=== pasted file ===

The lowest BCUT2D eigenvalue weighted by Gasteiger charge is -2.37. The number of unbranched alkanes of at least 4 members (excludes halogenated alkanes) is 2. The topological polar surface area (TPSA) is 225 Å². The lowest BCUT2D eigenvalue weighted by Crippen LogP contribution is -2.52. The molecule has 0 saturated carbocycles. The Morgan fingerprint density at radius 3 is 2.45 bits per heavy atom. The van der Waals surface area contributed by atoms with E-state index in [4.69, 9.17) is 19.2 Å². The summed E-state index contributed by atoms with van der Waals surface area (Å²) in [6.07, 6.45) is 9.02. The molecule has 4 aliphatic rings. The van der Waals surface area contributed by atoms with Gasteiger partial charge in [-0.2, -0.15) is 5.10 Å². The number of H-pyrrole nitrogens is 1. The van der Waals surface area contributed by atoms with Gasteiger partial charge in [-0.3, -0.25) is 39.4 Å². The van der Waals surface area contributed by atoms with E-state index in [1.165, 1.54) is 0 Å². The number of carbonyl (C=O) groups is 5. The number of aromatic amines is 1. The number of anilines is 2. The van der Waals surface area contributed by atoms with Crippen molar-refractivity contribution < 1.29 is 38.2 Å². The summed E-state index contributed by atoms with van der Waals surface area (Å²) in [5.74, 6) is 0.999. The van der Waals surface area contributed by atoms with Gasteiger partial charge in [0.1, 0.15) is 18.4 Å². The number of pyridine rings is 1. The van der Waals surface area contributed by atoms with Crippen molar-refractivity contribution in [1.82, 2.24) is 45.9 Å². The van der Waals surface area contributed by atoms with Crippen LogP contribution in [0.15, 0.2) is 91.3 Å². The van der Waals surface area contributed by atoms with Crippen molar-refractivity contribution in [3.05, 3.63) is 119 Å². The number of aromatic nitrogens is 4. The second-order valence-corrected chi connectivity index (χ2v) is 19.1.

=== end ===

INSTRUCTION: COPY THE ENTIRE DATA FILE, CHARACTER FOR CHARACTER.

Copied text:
The lowest BCUT2D eigenvalue weighted by Gasteiger charge is -2.37. The number of unbranched alkanes of at least 4 members (excludes halogenated alkanes) is 2. The topological polar surface area (TPSA) is 225 Å². The lowest BCUT2D eigenvalue weighted by Crippen LogP contribution is -2.52. The molecule has 0 saturated carbocycles. The Morgan fingerprint density at radius 3 is 2.45 bits per heavy atom. The van der Waals surface area contributed by atoms with E-state index in [4.69, 9.17) is 19.2 Å². The summed E-state index contributed by atoms with van der Waals surface area (Å²) in [6.07, 6.45) is 9.02. The molecule has 4 aliphatic rings. The van der Waals surface area contributed by atoms with Gasteiger partial charge in [-0.2, -0.15) is 5.10 Å². The number of H-pyrrole nitrogens is 1. The van der Waals surface area contributed by atoms with Gasteiger partial charge in [-0.3, -0.25) is 39.4 Å². The van der Waals surface area contributed by atoms with E-state index in [1.165, 1.54) is 0 Å². The number of carbonyl (C=O) groups is 5. The number of aromatic amines is 1. The number of anilines is 2. The van der Waals surface area contributed by atoms with Crippen molar-refractivity contribution < 1.29 is 38.2 Å². The summed E-state index contributed by atoms with van der Waals surface area (Å²) in [5.74, 6) is 0.999. The van der Waals surface area contributed by atoms with Gasteiger partial charge in [0.1, 0.15) is 18.4 Å². The number of pyridine rings is 1. The van der Waals surface area contributed by atoms with Crippen molar-refractivity contribution in [1.82, 2.24) is 45.9 Å². The van der Waals surface area contributed by atoms with Crippen LogP contribution in [0.15, 0.2) is 91.3 Å². The van der Waals surface area contributed by atoms with Crippen molar-refractivity contribution in [3.05, 3.63) is 119 Å². The number of aromatic nitrogens is 4. The second-order valence-corrected chi connectivity index (χ2v) is 19.1.